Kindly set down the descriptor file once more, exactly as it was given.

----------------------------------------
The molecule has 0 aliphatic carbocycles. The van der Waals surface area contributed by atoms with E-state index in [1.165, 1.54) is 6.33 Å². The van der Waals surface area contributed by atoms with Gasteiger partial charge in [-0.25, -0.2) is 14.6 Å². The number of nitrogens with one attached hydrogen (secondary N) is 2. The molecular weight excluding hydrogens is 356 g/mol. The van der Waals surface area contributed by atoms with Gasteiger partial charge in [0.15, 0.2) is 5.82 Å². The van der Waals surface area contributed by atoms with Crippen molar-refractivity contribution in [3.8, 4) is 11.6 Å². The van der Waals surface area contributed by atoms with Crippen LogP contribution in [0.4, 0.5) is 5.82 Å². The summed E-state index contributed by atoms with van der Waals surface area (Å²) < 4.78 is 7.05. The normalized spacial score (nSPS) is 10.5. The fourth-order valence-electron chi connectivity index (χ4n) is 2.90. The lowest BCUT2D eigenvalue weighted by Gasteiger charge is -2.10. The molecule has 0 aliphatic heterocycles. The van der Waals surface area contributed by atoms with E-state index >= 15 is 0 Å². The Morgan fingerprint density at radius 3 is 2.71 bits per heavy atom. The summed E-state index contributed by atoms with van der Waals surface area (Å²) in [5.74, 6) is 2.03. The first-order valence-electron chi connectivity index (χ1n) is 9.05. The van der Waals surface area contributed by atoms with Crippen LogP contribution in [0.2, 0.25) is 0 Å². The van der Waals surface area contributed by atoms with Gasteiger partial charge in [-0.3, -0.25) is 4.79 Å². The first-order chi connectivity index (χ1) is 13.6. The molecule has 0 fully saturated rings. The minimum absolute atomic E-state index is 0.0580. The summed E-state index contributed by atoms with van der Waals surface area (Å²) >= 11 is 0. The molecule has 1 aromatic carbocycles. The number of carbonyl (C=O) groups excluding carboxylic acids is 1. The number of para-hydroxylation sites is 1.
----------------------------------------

The molecule has 0 aliphatic carbocycles. The van der Waals surface area contributed by atoms with E-state index in [1.165, 1.54) is 6.33 Å². The van der Waals surface area contributed by atoms with Gasteiger partial charge in [-0.25, -0.2) is 14.6 Å². The number of nitrogens with one attached hydrogen (secondary N) is 2. The molecular weight excluding hydrogens is 356 g/mol. The van der Waals surface area contributed by atoms with Gasteiger partial charge in [0.15, 0.2) is 5.82 Å². The van der Waals surface area contributed by atoms with Crippen molar-refractivity contribution in [3.8, 4) is 11.6 Å². The van der Waals surface area contributed by atoms with Crippen LogP contribution in [0.4, 0.5) is 5.82 Å². The summed E-state index contributed by atoms with van der Waals surface area (Å²) < 4.78 is 7.05. The normalized spacial score (nSPS) is 10.5. The fourth-order valence-electron chi connectivity index (χ4n) is 2.90. The lowest BCUT2D eigenvalue weighted by Gasteiger charge is -2.10. The molecule has 0 aliphatic heterocycles. The van der Waals surface area contributed by atoms with E-state index >= 15 is 0 Å². The Morgan fingerprint density at radius 3 is 2.71 bits per heavy atom. The summed E-state index contributed by atoms with van der Waals surface area (Å²) in [5.74, 6) is 2.03. The first-order valence-electron chi connectivity index (χ1n) is 9.05. The van der Waals surface area contributed by atoms with Crippen LogP contribution in [0.2, 0.25) is 0 Å². The van der Waals surface area contributed by atoms with Gasteiger partial charge in [-0.3, -0.25) is 4.79 Å². The first-order chi connectivity index (χ1) is 13.6. The molecule has 0 fully saturated rings. The minimum absolute atomic E-state index is 0.0580. The summed E-state index contributed by atoms with van der Waals surface area (Å²) >= 11 is 0. The molecule has 1 aromatic carbocycles. The number of carbonyl (C=O) groups excluding carboxylic acids is 1. The number of para-hydroxylation sites is 1.